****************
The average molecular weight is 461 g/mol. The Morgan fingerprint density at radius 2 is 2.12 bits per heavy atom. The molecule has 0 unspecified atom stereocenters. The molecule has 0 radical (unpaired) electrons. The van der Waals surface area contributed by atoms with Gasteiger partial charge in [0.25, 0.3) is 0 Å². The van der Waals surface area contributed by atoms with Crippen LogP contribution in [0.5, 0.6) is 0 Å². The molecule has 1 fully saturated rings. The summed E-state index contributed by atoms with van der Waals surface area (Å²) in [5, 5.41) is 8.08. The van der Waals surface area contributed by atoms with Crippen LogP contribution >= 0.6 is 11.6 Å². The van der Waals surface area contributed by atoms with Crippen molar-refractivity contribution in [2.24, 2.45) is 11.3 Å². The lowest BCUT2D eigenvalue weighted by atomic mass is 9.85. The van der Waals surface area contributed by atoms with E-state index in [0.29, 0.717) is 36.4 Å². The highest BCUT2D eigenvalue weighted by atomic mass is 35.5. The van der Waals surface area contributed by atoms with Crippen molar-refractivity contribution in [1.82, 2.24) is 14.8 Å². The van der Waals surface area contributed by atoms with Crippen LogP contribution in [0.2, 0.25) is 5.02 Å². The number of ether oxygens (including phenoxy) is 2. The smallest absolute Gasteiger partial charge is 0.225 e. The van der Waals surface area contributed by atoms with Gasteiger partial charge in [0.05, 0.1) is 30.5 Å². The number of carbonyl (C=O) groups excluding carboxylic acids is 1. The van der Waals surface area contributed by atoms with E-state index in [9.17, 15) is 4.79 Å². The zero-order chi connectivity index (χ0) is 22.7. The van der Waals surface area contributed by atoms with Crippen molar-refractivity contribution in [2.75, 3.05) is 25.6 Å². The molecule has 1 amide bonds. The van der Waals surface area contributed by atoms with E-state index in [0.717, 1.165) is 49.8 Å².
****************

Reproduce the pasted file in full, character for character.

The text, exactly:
The average molecular weight is 461 g/mol. The Morgan fingerprint density at radius 2 is 2.12 bits per heavy atom. The molecule has 0 unspecified atom stereocenters. The molecule has 0 radical (unpaired) electrons. The van der Waals surface area contributed by atoms with Gasteiger partial charge in [0.25, 0.3) is 0 Å². The van der Waals surface area contributed by atoms with Crippen LogP contribution in [0.5, 0.6) is 0 Å². The molecule has 1 fully saturated rings. The summed E-state index contributed by atoms with van der Waals surface area (Å²) in [5, 5.41) is 8.08. The van der Waals surface area contributed by atoms with Crippen LogP contribution >= 0.6 is 11.6 Å². The van der Waals surface area contributed by atoms with Crippen molar-refractivity contribution in [2.24, 2.45) is 11.3 Å². The lowest BCUT2D eigenvalue weighted by atomic mass is 9.85. The van der Waals surface area contributed by atoms with E-state index in [0.29, 0.717) is 36.4 Å². The highest BCUT2D eigenvalue weighted by atomic mass is 35.5. The van der Waals surface area contributed by atoms with Crippen molar-refractivity contribution in [1.82, 2.24) is 14.8 Å². The van der Waals surface area contributed by atoms with Crippen LogP contribution in [0.2, 0.25) is 5.02 Å². The number of ether oxygens (including phenoxy) is 2. The smallest absolute Gasteiger partial charge is 0.225 e. The van der Waals surface area contributed by atoms with Gasteiger partial charge in [0.05, 0.1) is 30.5 Å². The number of carbonyl (C=O) groups excluding carboxylic acids is 1. The van der Waals surface area contributed by atoms with E-state index in [9.17, 15) is 4.79 Å². The zero-order chi connectivity index (χ0) is 22.7. The van der Waals surface area contributed by atoms with Crippen molar-refractivity contribution in [2.75, 3.05) is 25.6 Å². The molecule has 1 amide bonds. The van der Waals surface area contributed by atoms with E-state index in [0.717, 1.165) is 49.8 Å².